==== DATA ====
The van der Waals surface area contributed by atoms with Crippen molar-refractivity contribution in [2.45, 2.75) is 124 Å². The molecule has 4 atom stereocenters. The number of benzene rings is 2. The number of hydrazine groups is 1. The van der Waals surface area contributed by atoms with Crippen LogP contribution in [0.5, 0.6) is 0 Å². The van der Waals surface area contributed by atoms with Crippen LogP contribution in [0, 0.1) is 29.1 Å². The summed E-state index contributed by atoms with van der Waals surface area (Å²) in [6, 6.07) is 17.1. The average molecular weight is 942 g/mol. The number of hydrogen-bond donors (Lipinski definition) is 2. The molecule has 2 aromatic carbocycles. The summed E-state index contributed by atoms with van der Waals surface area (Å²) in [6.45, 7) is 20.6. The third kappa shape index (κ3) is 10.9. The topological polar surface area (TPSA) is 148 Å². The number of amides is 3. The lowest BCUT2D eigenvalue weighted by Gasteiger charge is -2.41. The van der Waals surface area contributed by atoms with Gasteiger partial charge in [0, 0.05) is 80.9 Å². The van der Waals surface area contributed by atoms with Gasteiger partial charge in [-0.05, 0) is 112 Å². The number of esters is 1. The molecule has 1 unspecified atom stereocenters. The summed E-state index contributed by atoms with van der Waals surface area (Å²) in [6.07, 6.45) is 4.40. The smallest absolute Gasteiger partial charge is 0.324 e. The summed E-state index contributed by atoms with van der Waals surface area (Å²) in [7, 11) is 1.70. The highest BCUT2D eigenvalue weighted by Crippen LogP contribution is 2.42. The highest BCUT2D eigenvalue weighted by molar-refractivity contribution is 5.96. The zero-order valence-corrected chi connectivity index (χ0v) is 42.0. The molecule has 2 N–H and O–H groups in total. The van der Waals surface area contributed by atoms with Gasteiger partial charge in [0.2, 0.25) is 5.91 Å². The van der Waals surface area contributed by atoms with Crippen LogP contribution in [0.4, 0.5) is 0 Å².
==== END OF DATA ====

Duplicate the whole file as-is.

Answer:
The van der Waals surface area contributed by atoms with Crippen molar-refractivity contribution in [2.45, 2.75) is 124 Å². The molecule has 4 atom stereocenters. The number of benzene rings is 2. The number of hydrazine groups is 1. The van der Waals surface area contributed by atoms with Crippen LogP contribution in [0.5, 0.6) is 0 Å². The van der Waals surface area contributed by atoms with Crippen LogP contribution in [0, 0.1) is 29.1 Å². The summed E-state index contributed by atoms with van der Waals surface area (Å²) in [6, 6.07) is 17.1. The average molecular weight is 942 g/mol. The number of hydrogen-bond donors (Lipinski definition) is 2. The molecule has 2 aromatic carbocycles. The summed E-state index contributed by atoms with van der Waals surface area (Å²) in [6.45, 7) is 20.6. The third kappa shape index (κ3) is 10.9. The topological polar surface area (TPSA) is 148 Å². The number of amides is 3. The lowest BCUT2D eigenvalue weighted by Gasteiger charge is -2.41. The van der Waals surface area contributed by atoms with Gasteiger partial charge in [0, 0.05) is 80.9 Å². The van der Waals surface area contributed by atoms with Gasteiger partial charge in [-0.05, 0) is 112 Å². The number of esters is 1. The molecule has 1 unspecified atom stereocenters. The summed E-state index contributed by atoms with van der Waals surface area (Å²) in [6.07, 6.45) is 4.40. The smallest absolute Gasteiger partial charge is 0.324 e. The summed E-state index contributed by atoms with van der Waals surface area (Å²) in [7, 11) is 1.70. The highest BCUT2D eigenvalue weighted by Crippen LogP contribution is 2.42. The highest BCUT2D eigenvalue weighted by molar-refractivity contribution is 5.96. The zero-order valence-corrected chi connectivity index (χ0v) is 42.0. The molecule has 2 N–H and O–H groups in total. The van der Waals surface area contributed by atoms with Gasteiger partial charge in [0.2, 0.25) is 5.91 Å². The van der Waals surface area contributed by atoms with Crippen LogP contribution in [0.4, 0.5) is 0 Å².